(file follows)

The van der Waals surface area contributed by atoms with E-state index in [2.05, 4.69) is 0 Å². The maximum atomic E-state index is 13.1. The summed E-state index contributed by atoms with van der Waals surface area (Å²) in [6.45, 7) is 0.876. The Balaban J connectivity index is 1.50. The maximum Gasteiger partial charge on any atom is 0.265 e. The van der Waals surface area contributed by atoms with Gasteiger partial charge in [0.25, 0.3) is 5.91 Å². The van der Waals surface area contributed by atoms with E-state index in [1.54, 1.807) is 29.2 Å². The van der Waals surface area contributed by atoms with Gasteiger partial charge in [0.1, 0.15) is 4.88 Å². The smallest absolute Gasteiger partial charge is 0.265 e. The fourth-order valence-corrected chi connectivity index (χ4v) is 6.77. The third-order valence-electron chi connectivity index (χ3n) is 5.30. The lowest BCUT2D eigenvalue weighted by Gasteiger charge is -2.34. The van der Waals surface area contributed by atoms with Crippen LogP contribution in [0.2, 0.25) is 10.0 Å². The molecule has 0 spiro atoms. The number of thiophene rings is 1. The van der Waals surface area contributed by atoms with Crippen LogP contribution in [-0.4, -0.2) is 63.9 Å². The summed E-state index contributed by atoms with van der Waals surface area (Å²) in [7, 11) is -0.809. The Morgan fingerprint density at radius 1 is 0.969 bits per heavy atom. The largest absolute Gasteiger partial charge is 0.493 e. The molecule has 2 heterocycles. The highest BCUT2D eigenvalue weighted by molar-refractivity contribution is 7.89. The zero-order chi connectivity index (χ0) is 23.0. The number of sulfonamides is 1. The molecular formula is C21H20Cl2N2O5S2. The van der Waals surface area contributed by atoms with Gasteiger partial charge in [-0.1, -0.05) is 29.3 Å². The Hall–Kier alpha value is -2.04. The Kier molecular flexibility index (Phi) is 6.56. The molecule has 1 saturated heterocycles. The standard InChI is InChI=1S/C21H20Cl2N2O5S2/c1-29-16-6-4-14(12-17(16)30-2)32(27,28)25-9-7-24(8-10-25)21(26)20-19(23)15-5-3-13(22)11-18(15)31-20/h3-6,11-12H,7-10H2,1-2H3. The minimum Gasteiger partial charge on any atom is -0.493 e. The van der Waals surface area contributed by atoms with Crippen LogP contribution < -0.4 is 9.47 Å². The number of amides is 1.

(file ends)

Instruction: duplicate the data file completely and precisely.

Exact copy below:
The van der Waals surface area contributed by atoms with E-state index in [2.05, 4.69) is 0 Å². The maximum atomic E-state index is 13.1. The summed E-state index contributed by atoms with van der Waals surface area (Å²) in [6.45, 7) is 0.876. The Balaban J connectivity index is 1.50. The maximum Gasteiger partial charge on any atom is 0.265 e. The van der Waals surface area contributed by atoms with Gasteiger partial charge in [0.25, 0.3) is 5.91 Å². The van der Waals surface area contributed by atoms with E-state index in [1.54, 1.807) is 29.2 Å². The van der Waals surface area contributed by atoms with Gasteiger partial charge in [0.1, 0.15) is 4.88 Å². The smallest absolute Gasteiger partial charge is 0.265 e. The fourth-order valence-corrected chi connectivity index (χ4v) is 6.77. The third-order valence-electron chi connectivity index (χ3n) is 5.30. The lowest BCUT2D eigenvalue weighted by Gasteiger charge is -2.34. The van der Waals surface area contributed by atoms with Crippen LogP contribution in [0.2, 0.25) is 10.0 Å². The molecule has 0 spiro atoms. The number of thiophene rings is 1. The van der Waals surface area contributed by atoms with Crippen LogP contribution in [-0.4, -0.2) is 63.9 Å². The summed E-state index contributed by atoms with van der Waals surface area (Å²) in [7, 11) is -0.809. The Morgan fingerprint density at radius 1 is 0.969 bits per heavy atom. The largest absolute Gasteiger partial charge is 0.493 e. The molecule has 2 heterocycles. The highest BCUT2D eigenvalue weighted by molar-refractivity contribution is 7.89. The zero-order chi connectivity index (χ0) is 23.0. The number of sulfonamides is 1. The molecular formula is C21H20Cl2N2O5S2. The van der Waals surface area contributed by atoms with Gasteiger partial charge in [-0.1, -0.05) is 29.3 Å². The Hall–Kier alpha value is -2.04. The Kier molecular flexibility index (Phi) is 6.56. The molecule has 1 saturated heterocycles. The standard InChI is InChI=1S/C21H20Cl2N2O5S2/c1-29-16-6-4-14(12-17(16)30-2)32(27,28)25-9-7-24(8-10-25)21(26)20-19(23)15-5-3-13(22)11-18(15)31-20/h3-6,11-12H,7-10H2,1-2H3. The minimum Gasteiger partial charge on any atom is -0.493 e. The van der Waals surface area contributed by atoms with Crippen LogP contribution < -0.4 is 9.47 Å². The number of amides is 1.